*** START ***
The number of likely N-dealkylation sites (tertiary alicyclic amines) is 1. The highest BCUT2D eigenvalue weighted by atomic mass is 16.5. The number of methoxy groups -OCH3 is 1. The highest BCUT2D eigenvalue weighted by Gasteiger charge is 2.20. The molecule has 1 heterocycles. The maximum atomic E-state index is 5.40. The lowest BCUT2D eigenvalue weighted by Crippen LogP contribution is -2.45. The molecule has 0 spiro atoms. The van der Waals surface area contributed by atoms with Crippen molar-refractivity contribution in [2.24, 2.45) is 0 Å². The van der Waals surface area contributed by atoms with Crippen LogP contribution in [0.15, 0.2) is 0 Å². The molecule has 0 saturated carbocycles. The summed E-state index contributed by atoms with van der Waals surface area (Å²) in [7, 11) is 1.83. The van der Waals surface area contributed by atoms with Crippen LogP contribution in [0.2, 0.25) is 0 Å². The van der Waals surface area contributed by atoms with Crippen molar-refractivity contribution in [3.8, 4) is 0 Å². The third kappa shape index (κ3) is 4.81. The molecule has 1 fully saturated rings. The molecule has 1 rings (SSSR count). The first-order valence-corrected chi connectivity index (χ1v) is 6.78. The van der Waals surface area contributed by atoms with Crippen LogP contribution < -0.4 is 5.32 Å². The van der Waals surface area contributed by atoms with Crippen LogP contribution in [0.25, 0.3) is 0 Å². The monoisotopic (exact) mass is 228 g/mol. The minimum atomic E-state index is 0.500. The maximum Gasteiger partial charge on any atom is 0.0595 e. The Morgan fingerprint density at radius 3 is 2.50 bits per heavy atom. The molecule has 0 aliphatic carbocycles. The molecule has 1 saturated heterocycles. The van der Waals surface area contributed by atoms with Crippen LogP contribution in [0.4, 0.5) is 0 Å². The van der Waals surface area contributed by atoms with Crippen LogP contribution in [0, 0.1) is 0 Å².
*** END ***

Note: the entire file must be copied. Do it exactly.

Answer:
The number of likely N-dealkylation sites (tertiary alicyclic amines) is 1. The highest BCUT2D eigenvalue weighted by atomic mass is 16.5. The number of methoxy groups -OCH3 is 1. The highest BCUT2D eigenvalue weighted by Gasteiger charge is 2.20. The molecule has 1 heterocycles. The maximum atomic E-state index is 5.40. The lowest BCUT2D eigenvalue weighted by Crippen LogP contribution is -2.45. The molecule has 0 spiro atoms. The van der Waals surface area contributed by atoms with Crippen molar-refractivity contribution in [2.24, 2.45) is 0 Å². The van der Waals surface area contributed by atoms with Crippen LogP contribution in [0.15, 0.2) is 0 Å². The molecule has 0 saturated carbocycles. The summed E-state index contributed by atoms with van der Waals surface area (Å²) in [7, 11) is 1.83. The van der Waals surface area contributed by atoms with Crippen LogP contribution in [0.2, 0.25) is 0 Å². The van der Waals surface area contributed by atoms with Crippen molar-refractivity contribution in [3.8, 4) is 0 Å². The third kappa shape index (κ3) is 4.81. The molecule has 1 fully saturated rings. The molecule has 1 rings (SSSR count). The first-order valence-corrected chi connectivity index (χ1v) is 6.78. The van der Waals surface area contributed by atoms with Crippen LogP contribution < -0.4 is 5.32 Å². The van der Waals surface area contributed by atoms with Crippen LogP contribution in [0.25, 0.3) is 0 Å². The monoisotopic (exact) mass is 228 g/mol. The minimum atomic E-state index is 0.500. The maximum Gasteiger partial charge on any atom is 0.0595 e. The Morgan fingerprint density at radius 3 is 2.50 bits per heavy atom. The molecule has 0 aliphatic carbocycles. The molecule has 1 saturated heterocycles. The van der Waals surface area contributed by atoms with Crippen LogP contribution in [0.4, 0.5) is 0 Å². The van der Waals surface area contributed by atoms with Crippen LogP contribution in [0, 0.1) is 0 Å².